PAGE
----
Global health is an increasingly popular field of study at Macalester, and Christy Hanson, associate professor of international studies, is at the center of it all. Hanson came to Macalester in 2011 as the Hubert H. Humphrey Distinguished Professor. For the next three and a half years she was dean of the Institute for Global Citizenship, rejoining the faculty full time in 2016. Before coming to Mac, she was Chief of the Infectious Diseases Division for USAID, and also had worked for the World Health Organization and World Bank.
Q: Was it hard to leave global health to enter academia?
A: I’m still an active practitioner of public health. All my scholarship time goes to research and policy development work in support of Ministries of Health in low-income settings. Currently, I am supported by the Bill & Melinda Gates Foundation and have seven students working with me on a multi-country project.
Q: What is the Gates Foundation grant all about?
A: We’re looking into the gaps between how people seek care when they are sick and how and where services are delivered. We are essentially trying to understand why health systems aren’t reaching some patients who we know need care. The methodology that I developed is called “Patient pathway analysis.” Right now we’re supporting countries to undertake patient pathway analyses and to use the evidence to inform policymaking. In the pilot project we’re supporting six countries—Kenya, Indonesia, Ethiopia, Pakistan, South Africa, and the Philippines. These countries will use our findings to help them better deliver infectious disease services. Our aim is to reach the marginalized and poorest in each of these countries.
Q: Does this work require a lot of travel?
A: I am always out in the field when classes are not in session. During the academic semesters I work remotely. For example, I was on a Skype call with a lab manager in Kenya yesterday, and one of our student researchers and I recently spoke with public health experts in Ukraine.
Q: Do students travel with you?
A: I have had students travel with me every year to U.N. meetings in Geneva and partner meetings in Washington, D.C. I see my students as collaborators. They are not merely observers in these meetings; they help prepare presentations about our work, participate in discussion sessions, etc.
Q: What do you enjoy about teaching?
A: My favorite part of my job at USAID was mentoring junior staff members. I had guest lectured a lot but never taught full time. So I tried it for a year and totally fell in love with teaching and with the students here at Macalester. I love how excited they get about public health. They make me a better public health practitioner as they challenge me to think critically about my field and stay on top of advances. Students bring fresh ideas, wise insights, and energy to the work. I believe a liberal arts college is a good training platform for them.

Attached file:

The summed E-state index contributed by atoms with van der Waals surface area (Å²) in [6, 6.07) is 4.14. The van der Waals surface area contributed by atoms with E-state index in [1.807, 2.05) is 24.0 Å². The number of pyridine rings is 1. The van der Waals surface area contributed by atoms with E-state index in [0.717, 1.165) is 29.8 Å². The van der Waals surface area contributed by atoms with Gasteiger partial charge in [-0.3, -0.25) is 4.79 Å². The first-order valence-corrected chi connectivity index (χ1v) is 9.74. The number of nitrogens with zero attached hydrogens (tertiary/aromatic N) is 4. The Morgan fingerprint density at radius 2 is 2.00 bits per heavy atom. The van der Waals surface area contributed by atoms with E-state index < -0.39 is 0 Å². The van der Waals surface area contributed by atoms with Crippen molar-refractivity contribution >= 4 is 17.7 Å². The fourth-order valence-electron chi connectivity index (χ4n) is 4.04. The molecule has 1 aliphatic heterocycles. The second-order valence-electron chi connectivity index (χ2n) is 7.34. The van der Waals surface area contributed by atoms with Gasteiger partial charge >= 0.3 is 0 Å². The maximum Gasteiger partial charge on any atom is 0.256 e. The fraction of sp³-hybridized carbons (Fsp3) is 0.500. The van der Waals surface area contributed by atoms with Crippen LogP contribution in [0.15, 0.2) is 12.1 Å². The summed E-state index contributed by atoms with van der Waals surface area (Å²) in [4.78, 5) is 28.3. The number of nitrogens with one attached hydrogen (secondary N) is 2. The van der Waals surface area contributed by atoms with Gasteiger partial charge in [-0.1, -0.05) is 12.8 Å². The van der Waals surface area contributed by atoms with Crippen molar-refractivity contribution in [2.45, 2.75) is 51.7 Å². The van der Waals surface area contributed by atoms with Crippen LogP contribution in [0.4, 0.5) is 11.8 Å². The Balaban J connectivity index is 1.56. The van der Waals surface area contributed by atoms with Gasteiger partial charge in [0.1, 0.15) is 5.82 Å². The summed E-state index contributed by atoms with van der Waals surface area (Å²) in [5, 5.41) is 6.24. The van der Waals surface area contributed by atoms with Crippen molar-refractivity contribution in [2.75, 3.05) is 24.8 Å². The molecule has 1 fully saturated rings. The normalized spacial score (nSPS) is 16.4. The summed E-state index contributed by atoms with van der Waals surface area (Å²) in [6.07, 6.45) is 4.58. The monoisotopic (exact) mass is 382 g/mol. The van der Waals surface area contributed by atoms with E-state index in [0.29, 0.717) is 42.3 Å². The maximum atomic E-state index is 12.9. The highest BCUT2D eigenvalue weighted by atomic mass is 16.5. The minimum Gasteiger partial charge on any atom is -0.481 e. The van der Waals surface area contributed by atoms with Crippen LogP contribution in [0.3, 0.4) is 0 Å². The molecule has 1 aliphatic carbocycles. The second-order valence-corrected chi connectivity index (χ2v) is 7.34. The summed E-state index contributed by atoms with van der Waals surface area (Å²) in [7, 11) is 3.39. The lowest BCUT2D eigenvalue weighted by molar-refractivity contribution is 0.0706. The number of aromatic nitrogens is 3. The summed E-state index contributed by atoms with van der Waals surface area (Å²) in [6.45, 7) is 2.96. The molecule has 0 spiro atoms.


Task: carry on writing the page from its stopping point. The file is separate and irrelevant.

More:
Q: What classes do you teach?
A: I teach Introduction to International Public Health; Introduction to International Studies: Pandemics and the World; Poverty, Health and Development; HIV/AIDS: History, Politics, and Evolution of a Pandemic; and a senior seminar on epidemics.
Q: How did you end up in this field?
A: As an undergraduate I wanted to go into human rights law. I interned at the World Health Organization investigating human rights atrocities committed against people with HIV/AIDS. My mentor suggested to me that since I had a passion for health as a human right, I should pursue public health policy, as the field was more tangible than human rights law. So I switched gears, earning a master’s degree in public health and a PhD in health economics. Before USAID, I worked at the World Health Organization in Geneva, covering Africa. I also worked for the World Bank in Washington, D.C, and Kenya. I’ve spent my whole career trying to understand the health problems facing the world’s poorest and most marginalized people.
Q: What do you find distinctive about the Macalester student body?
A: I enjoy the diversity and exceptional caliber of our students. Having such a large cohort of talented international students on campus brings a wide range of perspectives and lived experiences into the classroom. Many of our domestic students also opt to study away, and come back eager to share their perceptions of differences around the world. We have such vibrant and thoughtful discussions in my classes. Our students develop an emotional intelligence about different cultures that makes the college a better place. I also like teaching at a liberal arts college because public health is an interdisciplinary field. Everyday I use subjects across the spectrum, so having students who are political science, economics, anthropology, etc., majors enriches the discussions and depth of learning.
Q: How do you run your classes?
A: I spend a third to half my time lecturing, but I do it at the end of each class, providing a basis for readings and work I want students to do on their own. We usually spend the first part of each class digging into the readings. I also like to do simulations and case studies. For example, I bring in data collection tools from Kenya and make the students pretend to be patients and health care workers. This allows them to understand where data come from and the challenges of obtaining reliable data.
Q: What else should people know about global health at Macalester?
A: The college does a remarkable job of finding internships for global health concentrators, as well as multiple study-away programs that focus on global health. We also work hard to find funding for students so they have opportunities for grants, fellowships, and independent research.
Q: You’re going on sabbatical next year. What will you be doing?
A: My family is heading to Seattle so I can further my work with the Gates Foundation.
June 19 2017Back to top